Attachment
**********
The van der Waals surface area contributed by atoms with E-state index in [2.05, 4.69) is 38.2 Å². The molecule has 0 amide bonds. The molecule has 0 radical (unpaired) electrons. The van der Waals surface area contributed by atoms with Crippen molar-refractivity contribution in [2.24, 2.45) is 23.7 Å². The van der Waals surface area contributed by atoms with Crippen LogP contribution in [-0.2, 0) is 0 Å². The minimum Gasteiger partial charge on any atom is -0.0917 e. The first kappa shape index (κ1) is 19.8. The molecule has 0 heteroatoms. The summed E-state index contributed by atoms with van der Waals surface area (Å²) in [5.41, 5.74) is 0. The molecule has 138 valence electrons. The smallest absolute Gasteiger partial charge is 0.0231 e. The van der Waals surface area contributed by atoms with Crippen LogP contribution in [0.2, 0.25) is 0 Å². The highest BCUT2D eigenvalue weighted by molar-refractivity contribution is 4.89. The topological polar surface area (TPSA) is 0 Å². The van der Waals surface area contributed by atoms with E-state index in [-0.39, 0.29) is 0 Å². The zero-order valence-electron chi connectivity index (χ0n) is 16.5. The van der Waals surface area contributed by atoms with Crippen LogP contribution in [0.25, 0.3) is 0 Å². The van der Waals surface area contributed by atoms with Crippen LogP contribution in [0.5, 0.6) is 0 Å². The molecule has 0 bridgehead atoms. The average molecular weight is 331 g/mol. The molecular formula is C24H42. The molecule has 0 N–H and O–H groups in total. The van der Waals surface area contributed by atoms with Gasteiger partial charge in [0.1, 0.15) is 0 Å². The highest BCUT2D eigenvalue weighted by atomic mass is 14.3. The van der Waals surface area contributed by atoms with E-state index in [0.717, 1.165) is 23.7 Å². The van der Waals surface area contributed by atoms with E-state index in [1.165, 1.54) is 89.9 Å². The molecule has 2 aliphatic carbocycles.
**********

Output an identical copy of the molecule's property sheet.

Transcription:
The van der Waals surface area contributed by atoms with E-state index in [2.05, 4.69) is 38.2 Å². The molecule has 0 amide bonds. The molecule has 0 radical (unpaired) electrons. The van der Waals surface area contributed by atoms with Crippen molar-refractivity contribution in [2.24, 2.45) is 23.7 Å². The van der Waals surface area contributed by atoms with Crippen LogP contribution in [-0.2, 0) is 0 Å². The minimum Gasteiger partial charge on any atom is -0.0917 e. The first kappa shape index (κ1) is 19.8. The molecule has 0 heteroatoms. The summed E-state index contributed by atoms with van der Waals surface area (Å²) in [5.41, 5.74) is 0. The molecule has 138 valence electrons. The smallest absolute Gasteiger partial charge is 0.0231 e. The van der Waals surface area contributed by atoms with Crippen LogP contribution in [0.2, 0.25) is 0 Å². The highest BCUT2D eigenvalue weighted by molar-refractivity contribution is 4.89. The topological polar surface area (TPSA) is 0 Å². The van der Waals surface area contributed by atoms with E-state index in [-0.39, 0.29) is 0 Å². The zero-order valence-electron chi connectivity index (χ0n) is 16.5. The van der Waals surface area contributed by atoms with Crippen LogP contribution in [0.25, 0.3) is 0 Å². The van der Waals surface area contributed by atoms with Crippen LogP contribution in [0.5, 0.6) is 0 Å². The molecule has 0 bridgehead atoms. The average molecular weight is 331 g/mol. The molecular formula is C24H42. The molecule has 0 N–H and O–H groups in total. The van der Waals surface area contributed by atoms with Gasteiger partial charge in [0.1, 0.15) is 0 Å². The highest BCUT2D eigenvalue weighted by atomic mass is 14.3. The van der Waals surface area contributed by atoms with E-state index in [0.717, 1.165) is 23.7 Å². The van der Waals surface area contributed by atoms with E-state index in [1.165, 1.54) is 89.9 Å². The molecule has 2 aliphatic carbocycles.